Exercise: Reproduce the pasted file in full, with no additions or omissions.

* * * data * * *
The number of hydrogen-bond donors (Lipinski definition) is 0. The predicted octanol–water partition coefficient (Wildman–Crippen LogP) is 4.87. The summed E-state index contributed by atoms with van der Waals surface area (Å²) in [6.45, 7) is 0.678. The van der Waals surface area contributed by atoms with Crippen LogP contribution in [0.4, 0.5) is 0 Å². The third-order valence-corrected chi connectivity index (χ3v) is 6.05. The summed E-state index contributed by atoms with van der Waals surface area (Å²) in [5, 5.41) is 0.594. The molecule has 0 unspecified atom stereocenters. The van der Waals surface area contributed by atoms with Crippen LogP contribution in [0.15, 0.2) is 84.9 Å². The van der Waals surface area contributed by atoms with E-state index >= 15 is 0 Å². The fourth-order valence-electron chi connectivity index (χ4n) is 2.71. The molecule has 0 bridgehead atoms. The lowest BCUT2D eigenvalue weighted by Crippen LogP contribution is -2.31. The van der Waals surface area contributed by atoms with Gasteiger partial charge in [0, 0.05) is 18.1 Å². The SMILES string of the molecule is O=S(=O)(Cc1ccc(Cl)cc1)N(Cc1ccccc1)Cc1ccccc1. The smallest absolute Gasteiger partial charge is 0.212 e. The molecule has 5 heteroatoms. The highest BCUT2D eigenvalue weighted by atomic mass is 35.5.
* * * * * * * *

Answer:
The number of hydrogen-bond donors (Lipinski definition) is 0. The predicted octanol–water partition coefficient (Wildman–Crippen LogP) is 4.87. The summed E-state index contributed by atoms with van der Waals surface area (Å²) in [6.45, 7) is 0.678. The van der Waals surface area contributed by atoms with Crippen LogP contribution in [0.4, 0.5) is 0 Å². The third-order valence-corrected chi connectivity index (χ3v) is 6.05. The summed E-state index contributed by atoms with van der Waals surface area (Å²) in [5, 5.41) is 0.594. The molecule has 0 unspecified atom stereocenters. The van der Waals surface area contributed by atoms with Crippen LogP contribution in [0.15, 0.2) is 84.9 Å². The van der Waals surface area contributed by atoms with E-state index >= 15 is 0 Å². The fourth-order valence-electron chi connectivity index (χ4n) is 2.71. The molecule has 0 bridgehead atoms. The lowest BCUT2D eigenvalue weighted by Crippen LogP contribution is -2.31. The van der Waals surface area contributed by atoms with Gasteiger partial charge in [0, 0.05) is 18.1 Å². The SMILES string of the molecule is O=S(=O)(Cc1ccc(Cl)cc1)N(Cc1ccccc1)Cc1ccccc1. The smallest absolute Gasteiger partial charge is 0.212 e. The molecule has 5 heteroatoms. The highest BCUT2D eigenvalue weighted by atomic mass is 35.5.